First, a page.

Gamma with AMLCD
Gamma OFF (notice smoother curve)
Greyscale calibration presented a problem with the gamma curve. This curve, putting it simply, controls the brightness and saturation of mid tones in a picture. In the first graph(with original settings), the curve had an unusual configuration that was undesirable. This can be fixed again by changing the gamma function in the service menu from AMLCD to OFF. It gives us the second curve, which is closer to standards.
The color manager controls the brightness and contrast of the three primary colours (red, green. blue) in the grayscale, and NOT the saturation. Don’t use this to dial down the red push. If you’re not sure, you should probably leave this alone. You can attempt to calibrate this by using a greyscale step pattern found in many calibration discs but accurate results are rarely achieved this way.
The white triangle represents the colour range of the Samsung LE40F71. The darker triangle represents the HD 709 standard.
The CIE chart above shows the color decoding accuracy for the Samsung compared to the HD 709 standard. The green and cyan colours are significantly off and this will cause color errors. There is no way to correct this; you can dial the colour saturation control generally but attempting to correct one colour will introduce inaccuracies in the others.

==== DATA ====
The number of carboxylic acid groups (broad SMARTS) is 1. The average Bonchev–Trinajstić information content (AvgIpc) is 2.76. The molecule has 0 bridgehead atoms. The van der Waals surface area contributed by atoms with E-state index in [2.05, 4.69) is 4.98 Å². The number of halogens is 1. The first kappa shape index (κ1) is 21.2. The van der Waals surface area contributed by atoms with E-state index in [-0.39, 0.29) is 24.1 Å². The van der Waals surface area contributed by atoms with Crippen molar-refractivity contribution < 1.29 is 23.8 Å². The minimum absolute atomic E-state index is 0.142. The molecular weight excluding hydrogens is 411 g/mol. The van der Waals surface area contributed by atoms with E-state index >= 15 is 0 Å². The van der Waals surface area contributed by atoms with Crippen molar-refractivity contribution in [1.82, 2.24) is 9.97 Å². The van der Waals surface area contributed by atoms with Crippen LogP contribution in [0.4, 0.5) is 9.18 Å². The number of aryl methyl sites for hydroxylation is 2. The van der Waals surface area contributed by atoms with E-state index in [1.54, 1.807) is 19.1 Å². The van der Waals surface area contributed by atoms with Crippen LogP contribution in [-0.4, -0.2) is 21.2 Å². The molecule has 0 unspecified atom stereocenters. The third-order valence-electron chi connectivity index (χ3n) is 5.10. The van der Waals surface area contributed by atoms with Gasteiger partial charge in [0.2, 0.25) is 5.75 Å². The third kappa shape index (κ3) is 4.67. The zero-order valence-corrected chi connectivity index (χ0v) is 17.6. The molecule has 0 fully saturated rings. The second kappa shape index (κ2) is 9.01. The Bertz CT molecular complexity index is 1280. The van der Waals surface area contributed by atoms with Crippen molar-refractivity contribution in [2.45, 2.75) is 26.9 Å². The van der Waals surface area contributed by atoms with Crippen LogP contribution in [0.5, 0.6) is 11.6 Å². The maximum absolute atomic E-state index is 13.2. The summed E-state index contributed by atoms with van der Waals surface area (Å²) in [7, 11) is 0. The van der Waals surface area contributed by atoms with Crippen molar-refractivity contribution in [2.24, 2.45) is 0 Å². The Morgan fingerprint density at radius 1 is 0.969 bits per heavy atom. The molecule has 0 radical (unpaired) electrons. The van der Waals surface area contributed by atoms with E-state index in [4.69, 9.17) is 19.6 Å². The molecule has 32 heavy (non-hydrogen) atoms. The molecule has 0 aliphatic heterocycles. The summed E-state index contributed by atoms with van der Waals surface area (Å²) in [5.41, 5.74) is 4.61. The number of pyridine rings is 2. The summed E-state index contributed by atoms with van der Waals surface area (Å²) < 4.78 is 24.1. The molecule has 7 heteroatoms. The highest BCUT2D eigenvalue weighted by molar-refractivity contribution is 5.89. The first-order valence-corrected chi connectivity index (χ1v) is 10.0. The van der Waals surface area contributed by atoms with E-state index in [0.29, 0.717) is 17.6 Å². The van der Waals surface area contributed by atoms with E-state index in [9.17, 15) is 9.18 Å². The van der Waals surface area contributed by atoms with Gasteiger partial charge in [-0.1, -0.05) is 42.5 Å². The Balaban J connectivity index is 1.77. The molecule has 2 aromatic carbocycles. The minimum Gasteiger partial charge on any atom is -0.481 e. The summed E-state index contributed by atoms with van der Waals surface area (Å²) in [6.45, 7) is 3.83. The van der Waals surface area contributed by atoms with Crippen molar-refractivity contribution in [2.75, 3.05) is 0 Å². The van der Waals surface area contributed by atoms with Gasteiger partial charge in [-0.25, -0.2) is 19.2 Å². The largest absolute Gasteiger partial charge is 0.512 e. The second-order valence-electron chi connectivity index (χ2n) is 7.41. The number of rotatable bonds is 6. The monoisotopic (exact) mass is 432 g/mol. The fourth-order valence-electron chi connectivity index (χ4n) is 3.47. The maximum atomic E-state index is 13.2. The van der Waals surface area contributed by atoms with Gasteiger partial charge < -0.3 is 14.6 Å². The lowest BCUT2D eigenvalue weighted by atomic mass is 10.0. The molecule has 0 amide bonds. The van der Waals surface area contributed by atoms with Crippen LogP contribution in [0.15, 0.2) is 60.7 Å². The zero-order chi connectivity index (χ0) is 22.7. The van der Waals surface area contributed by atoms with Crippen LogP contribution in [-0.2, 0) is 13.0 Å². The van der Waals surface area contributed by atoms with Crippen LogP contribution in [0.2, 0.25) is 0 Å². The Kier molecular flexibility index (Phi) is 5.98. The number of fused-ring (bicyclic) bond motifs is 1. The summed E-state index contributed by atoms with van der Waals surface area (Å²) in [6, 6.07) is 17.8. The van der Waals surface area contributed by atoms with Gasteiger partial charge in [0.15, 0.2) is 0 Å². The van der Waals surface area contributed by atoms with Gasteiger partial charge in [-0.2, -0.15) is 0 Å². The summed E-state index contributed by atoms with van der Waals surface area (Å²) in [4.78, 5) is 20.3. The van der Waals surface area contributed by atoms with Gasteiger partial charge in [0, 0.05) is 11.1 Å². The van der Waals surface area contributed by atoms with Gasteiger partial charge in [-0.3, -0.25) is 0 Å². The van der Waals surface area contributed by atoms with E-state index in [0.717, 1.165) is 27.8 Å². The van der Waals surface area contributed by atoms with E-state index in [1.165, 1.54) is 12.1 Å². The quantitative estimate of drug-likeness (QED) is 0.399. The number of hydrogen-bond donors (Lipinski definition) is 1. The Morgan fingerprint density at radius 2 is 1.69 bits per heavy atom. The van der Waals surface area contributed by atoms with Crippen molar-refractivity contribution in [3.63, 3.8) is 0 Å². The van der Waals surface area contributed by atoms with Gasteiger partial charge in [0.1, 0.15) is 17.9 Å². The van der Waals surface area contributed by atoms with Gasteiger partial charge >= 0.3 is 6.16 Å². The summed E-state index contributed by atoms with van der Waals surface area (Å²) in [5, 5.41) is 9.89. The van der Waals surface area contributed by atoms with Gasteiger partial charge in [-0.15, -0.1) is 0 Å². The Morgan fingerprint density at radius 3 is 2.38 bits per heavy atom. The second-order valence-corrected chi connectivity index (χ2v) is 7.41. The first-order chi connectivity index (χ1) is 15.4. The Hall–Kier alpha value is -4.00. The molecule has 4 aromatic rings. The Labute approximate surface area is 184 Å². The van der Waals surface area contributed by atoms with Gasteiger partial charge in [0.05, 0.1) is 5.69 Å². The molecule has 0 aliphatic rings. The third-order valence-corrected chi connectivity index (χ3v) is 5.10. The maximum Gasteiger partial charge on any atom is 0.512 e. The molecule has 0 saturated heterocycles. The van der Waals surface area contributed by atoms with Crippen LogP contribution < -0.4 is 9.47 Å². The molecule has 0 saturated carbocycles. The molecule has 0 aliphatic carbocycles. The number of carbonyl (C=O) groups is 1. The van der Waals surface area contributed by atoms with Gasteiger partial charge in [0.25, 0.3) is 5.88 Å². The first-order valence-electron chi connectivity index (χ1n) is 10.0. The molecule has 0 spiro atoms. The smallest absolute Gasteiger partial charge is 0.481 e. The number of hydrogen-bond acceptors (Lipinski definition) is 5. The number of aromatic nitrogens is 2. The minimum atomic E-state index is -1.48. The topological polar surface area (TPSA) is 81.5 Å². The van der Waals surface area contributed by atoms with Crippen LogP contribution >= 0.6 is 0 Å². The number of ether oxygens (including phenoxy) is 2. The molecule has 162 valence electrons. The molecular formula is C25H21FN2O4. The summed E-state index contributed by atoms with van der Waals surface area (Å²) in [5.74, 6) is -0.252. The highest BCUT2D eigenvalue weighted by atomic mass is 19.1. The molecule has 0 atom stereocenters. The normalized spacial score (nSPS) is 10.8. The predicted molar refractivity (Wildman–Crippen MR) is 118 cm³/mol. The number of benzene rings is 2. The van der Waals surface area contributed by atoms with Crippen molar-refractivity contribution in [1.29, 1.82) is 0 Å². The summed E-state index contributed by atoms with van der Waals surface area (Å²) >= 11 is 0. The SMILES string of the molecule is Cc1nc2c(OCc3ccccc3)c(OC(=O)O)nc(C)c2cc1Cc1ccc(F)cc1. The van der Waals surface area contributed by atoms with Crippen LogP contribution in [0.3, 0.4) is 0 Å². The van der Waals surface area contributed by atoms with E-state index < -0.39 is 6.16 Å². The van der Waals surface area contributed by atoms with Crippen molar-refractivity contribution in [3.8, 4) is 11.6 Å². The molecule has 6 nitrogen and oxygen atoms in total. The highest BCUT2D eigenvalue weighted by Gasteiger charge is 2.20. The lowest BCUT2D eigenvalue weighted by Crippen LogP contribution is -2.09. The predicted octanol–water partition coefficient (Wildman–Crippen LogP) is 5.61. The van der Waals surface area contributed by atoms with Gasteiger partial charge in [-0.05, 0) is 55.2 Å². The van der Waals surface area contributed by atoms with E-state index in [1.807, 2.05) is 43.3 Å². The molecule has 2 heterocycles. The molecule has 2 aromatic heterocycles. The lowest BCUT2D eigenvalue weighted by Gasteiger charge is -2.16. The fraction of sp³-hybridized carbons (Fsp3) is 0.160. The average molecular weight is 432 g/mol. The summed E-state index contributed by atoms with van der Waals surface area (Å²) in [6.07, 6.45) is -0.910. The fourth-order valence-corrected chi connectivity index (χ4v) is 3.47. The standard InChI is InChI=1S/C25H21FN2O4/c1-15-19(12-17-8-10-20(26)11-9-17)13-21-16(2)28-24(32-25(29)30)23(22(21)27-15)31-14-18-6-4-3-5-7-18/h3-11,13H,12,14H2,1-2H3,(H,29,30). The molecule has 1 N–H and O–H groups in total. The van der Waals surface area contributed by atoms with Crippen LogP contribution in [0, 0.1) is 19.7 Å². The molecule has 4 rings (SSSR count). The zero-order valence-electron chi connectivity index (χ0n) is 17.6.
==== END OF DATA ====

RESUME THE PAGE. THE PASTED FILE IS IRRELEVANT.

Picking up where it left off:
There is no significant motion blurring on casual watching with this TV. Some mild motion smearing was present on our test but we are confident that this will be acceptable to the majority.
Detail and Sharpness
In the top bar you can see the fine 1 pixel width black and white lines on VGA 1:1 mapping.
The detail is lost on HDMI input due to overscanning on DVI/HDMI.
On VGA, you can see the icons (just barely)
Overscanning on HDMI
The scaling in the F71 model was inferior to our Toshiba HD-E1 player, showing soft and blurred edges. This was also contributed by the 2-3 percent overscanning on HDMI and component inputs when testing on the Toshiba. On PC testing, there was only 1:1 pixel mapping on VGA input with the sharpest pictures. There was softening and loss of detail on other inputs (shown above using a multi-burst pattern). Samsung has released a firmware upgrade to fix this issue on HDMI inputs through their customer care services, although implementing the upgrade is not exactly straightforward. However, their response to this issue was exemplary and so we can now recommend this Samsung model for PC use without reservation.